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Mechanical properties of elytra from Tribolium castaneum wild-type and body color mutant strains
- Cuticle tanning in insects involves simultaneous cuticular pigmentation and hardening or sclerotization. The dynamic mechanical properties of the highly modified and cuticle-rich forewings (elytra) from Tribolium castaneum (red flour beetle) wild-type and body color mutant strains were investigated to relate body coloration and elytral mechanical properties. There was no statistically significant variation in the storage modulus E′ among the elytra from jet, cola, sooty and black mutants or between the mutants and the wild-type GA-1 strain: E′ averaged 5.1 ± 0.6 GPa regardless of body color. E′ is a power law function of oscillation frequency for all types. The power law exponent, n, averaged 0.032 ± 0.001 for elytra from all genotypes except black; this small value indicated that the elytra are cross-linked. Black elytra, however, displayed a significantly larger n of 0.047 ± 0.004 and an increased loss tangent (tan δ), suggesting that metabolic differences in the black mutant strain result in elytra that are less cross-linked and more pigmented than the other types. These results are consistent with the hypothesis that black elytra have a β-alanine-deficient and dopamine-abundant metabolism, leading to greater melanin (black pigment) production, probably at the expense of cross-linking of cuticular proteins mediated by N-β-alanyldopamine quinone.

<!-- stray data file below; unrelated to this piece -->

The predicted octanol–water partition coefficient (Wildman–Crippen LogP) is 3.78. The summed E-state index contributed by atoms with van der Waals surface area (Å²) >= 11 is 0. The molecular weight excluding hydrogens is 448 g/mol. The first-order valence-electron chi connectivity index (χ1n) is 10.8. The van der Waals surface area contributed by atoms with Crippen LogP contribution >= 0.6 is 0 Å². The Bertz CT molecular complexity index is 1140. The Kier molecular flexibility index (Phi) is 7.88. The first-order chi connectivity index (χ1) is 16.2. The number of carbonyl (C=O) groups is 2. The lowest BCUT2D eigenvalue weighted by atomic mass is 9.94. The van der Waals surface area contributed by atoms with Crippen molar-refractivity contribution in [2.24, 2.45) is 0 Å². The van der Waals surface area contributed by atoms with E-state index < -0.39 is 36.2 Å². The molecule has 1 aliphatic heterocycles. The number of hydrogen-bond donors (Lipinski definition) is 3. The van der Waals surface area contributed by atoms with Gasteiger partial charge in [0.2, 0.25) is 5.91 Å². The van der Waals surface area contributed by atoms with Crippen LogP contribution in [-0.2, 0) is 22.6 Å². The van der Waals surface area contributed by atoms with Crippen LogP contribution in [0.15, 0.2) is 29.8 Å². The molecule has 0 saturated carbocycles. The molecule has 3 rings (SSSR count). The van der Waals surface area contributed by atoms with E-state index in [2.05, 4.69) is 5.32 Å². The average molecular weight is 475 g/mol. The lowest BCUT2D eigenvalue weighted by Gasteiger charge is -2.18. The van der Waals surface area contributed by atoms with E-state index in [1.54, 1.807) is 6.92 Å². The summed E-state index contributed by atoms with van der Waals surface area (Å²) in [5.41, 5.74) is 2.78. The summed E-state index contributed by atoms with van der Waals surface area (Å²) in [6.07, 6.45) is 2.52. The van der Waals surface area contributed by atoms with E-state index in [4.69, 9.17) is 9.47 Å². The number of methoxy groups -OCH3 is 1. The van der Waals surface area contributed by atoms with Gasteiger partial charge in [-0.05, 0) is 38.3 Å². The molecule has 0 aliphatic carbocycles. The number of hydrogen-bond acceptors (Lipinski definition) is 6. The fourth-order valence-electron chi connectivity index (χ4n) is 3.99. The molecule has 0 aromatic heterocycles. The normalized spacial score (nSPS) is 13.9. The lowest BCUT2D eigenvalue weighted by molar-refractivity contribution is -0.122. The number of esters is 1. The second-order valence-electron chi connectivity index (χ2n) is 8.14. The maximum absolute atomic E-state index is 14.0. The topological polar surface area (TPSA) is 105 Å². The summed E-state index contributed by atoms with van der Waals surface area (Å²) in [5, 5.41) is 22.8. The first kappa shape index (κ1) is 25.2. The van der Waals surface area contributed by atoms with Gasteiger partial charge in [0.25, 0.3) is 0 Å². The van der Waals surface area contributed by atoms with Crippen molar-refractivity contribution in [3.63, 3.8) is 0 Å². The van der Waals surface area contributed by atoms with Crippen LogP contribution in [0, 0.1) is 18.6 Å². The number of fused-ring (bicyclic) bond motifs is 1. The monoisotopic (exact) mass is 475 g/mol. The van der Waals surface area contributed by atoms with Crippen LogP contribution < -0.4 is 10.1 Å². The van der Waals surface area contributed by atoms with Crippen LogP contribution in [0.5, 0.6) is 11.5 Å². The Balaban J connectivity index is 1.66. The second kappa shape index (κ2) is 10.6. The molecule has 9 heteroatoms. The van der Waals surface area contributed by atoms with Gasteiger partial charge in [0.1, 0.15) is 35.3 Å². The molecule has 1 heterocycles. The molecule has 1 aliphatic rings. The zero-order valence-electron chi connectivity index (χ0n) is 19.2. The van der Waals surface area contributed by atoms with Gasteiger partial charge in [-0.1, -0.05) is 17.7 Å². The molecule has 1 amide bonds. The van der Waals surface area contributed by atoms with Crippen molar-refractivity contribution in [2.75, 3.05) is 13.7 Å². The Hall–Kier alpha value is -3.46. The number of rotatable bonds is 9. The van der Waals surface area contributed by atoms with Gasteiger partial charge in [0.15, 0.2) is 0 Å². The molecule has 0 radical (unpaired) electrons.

Lomakin, Joseph , Arakane, Yasuyuki , Kramer, Karl J. , Beeman, Richard W. , Kanost, Michael R. , Gehrke, Stevin H.
Tribolium castaneum , mutants , insect morphology , insect cuticle , pigmentation , mechanical properties , wings , sclerotization
- Includes references
- Journal of insect physiology 2010 Dec., v. 56, issue 12
Journal Articles, USDA Authors, Peer-Reviewed
- Works produced by employees of the U.S. Government as part of their official duties are not copyrighted within the U.S. The content of this document is not copyrighted.